Annex 1: the real Novelty

The long-awaited draft of the new Annex 1 to the EU-GMP Guidelines was published in December 2017. Many changes and amendments of course concern sterile production operations. Besides updated requirements taking into account new technologies and giving the Annex a clear structure one big goal was to include more Quality Risk Management (QRM) principles. In the current draft, the term "risk management" can be found 4 times and the term "risk assessment" 25 times in the new Annex 1.

Annex 1 clearly defines the requirements for cleanroom classes, air quality, sterilisation or minimum requalification intervals to address the critical risks of sterile manufacturing. But for almost all other processes, the application of QRM is enforced. This also concerns trend analysis, thorough investigations, root cause determination and corrective and preventive actions (CAPA) which support continuous improvement. QRM can also be used for the design of equipment, processes and the contamination control strategy.

Here is an overview and a comparison to the present Annex 1:


Where to use QRM principles

QRM principle already covered in the present Annex 1?

General principles: deviations from requirements in Annex 1

Justification of alternative approaches to those specified in Annex 1.

Pharmaceutical Quality System (PQS)

Risk management system integrated into the product life cycle.

Identification, assessment, elimination (where applicable) and control of contamination.
Prevention, monitoring and detection of any contamination.

Establishment of process requirements and acceptance criteria for all elements of a sterile manufacturing process.

Contamination Control Strategy (CCS)

Process risk assessment as element within a documented CCS.


Evaluation of the need to demonstrate air flow patterns in non-A/B grade areas.

Clean room and clean air device qualification

Sampling locations for later stages of qualification and classification activities, such as performance qualification.

For grade D, no "in operation" limits are defined in Annex 1.  Companies should establish in operation limits based on a risk assessment and on historical data.

Sampling locations for "in operation" monitoring.

Selection of the monitoring system

The monitoring of grade C and D areas in operation.


Nature and amount of controls.

Water Systems

Any breach of an action limit.

Aseptic preparation

Determination of the necessary background environment grade if isolators are used.

Terminally sterilised products

Decision in which grade operation is done (but with defined minimum requirements).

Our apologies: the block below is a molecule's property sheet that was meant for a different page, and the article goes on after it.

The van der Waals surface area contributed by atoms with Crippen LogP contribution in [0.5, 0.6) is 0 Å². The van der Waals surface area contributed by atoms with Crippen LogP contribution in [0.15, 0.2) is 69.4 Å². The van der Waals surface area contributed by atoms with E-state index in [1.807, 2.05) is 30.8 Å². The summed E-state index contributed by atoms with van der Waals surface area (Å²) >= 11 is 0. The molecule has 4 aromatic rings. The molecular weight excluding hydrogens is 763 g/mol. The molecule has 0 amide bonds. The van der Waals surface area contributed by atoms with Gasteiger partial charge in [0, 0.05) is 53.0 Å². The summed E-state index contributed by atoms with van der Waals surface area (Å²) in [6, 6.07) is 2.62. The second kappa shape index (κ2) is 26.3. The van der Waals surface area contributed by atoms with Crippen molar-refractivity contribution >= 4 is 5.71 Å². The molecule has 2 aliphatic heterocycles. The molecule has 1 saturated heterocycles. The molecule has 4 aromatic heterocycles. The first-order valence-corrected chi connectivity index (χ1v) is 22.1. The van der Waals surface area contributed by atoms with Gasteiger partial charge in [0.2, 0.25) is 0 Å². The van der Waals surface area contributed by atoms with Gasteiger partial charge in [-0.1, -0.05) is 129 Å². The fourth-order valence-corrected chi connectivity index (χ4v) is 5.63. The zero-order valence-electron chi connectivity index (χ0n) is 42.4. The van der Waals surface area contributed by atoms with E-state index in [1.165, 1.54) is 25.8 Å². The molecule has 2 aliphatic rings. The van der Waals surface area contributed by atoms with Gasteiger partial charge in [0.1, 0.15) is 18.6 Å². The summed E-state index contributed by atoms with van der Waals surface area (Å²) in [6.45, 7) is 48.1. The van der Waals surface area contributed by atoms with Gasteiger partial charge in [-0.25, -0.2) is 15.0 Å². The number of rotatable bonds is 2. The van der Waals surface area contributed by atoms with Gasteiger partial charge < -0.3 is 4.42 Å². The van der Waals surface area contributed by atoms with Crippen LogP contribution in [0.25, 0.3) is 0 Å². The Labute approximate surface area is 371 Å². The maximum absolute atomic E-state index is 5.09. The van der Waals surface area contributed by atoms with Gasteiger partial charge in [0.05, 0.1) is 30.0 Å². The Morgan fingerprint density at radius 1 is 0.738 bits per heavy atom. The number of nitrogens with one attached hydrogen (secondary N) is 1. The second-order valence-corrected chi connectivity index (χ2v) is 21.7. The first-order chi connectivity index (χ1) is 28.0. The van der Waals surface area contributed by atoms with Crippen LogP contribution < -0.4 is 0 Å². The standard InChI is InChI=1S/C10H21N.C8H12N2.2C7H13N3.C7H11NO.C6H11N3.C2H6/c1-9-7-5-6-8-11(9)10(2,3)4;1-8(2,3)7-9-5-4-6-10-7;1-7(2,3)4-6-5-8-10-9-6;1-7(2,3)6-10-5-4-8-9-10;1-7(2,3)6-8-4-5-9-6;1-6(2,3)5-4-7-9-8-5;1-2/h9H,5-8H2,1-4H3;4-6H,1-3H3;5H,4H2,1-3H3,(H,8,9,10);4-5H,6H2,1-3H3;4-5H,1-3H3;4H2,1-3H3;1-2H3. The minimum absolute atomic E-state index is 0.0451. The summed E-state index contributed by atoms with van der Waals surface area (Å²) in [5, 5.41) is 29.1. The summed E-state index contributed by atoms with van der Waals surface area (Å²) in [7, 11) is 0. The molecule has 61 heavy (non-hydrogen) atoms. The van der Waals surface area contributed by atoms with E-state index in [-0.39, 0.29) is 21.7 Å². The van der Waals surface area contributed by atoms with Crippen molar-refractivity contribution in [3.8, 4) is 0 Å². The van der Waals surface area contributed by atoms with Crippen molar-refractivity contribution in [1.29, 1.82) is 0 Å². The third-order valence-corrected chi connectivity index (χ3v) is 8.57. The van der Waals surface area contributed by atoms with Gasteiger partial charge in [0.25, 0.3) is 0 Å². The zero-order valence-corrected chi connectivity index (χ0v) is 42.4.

Decision in which grade operation is done (but with defined minimum requirements).


Justification for the use of an alternative approach for the verification of the integrity of a sterilized filter assembly (for small batch sizes).

Blow-Fill-Seal technology

Justification of the machine's design and operational controls and determination of the monitoring of the background environment.

Single use systems

Evaluation of the applicability of the extractable profile data for each component.

Environmental monitoring

Establishment of a robust environmental monitoring program to determine for example locations, frequency of monitoring, number of samples and incubation conditions.

Re-evaluation of the program in order to confirm the effectiveness.

Non-viable monitoring

Establishment of monitoring conditions such as frequency, sampling volume or duration, alert and action limits and corrective actions.

Definition of limits for airborne particle concentration for Grade D.

Aseptic process simulation (APS)

Development of the process simulation test plan.

In the case of a failed process simulation: Evaluation of aseptic production since the last successful process simulation and the justification of respective decision.

The number of containers used for media fills should be sufficient to enable a valid evaluation.

Quality Control

Samples taken for sterility testing (examples given for contamination risks).

Samples taken for sterility testing (some examples are given for contamination risks).

Clean Non Classified (CNC) area

Level, type and frequency of both the cleaning program and the environmental monitoring program.

Overall, risk assessments performed should be "documented and should include the rationale for decisions taken in relation to mitigating risks, discounting of potential risks and residual risk. The risk assessment should be reviewed regularly as part of on-going quality management, during change control and during the periodic product quality review."

So what could this look like in practice? Let's have a look on environmental monitoring for example: As said above, the basis for the environmental monitoring program is a risk assessment. This risk assessment is taking into account facility and equipment layout, the respective processes and other information like for example the typical flora and smoke studies performed. The outcome then is not only limited to the definition of the sampling locations. The information gained can be also used to define incubation processes, the frequency of future monitoring activities, alert levels and trending programs.

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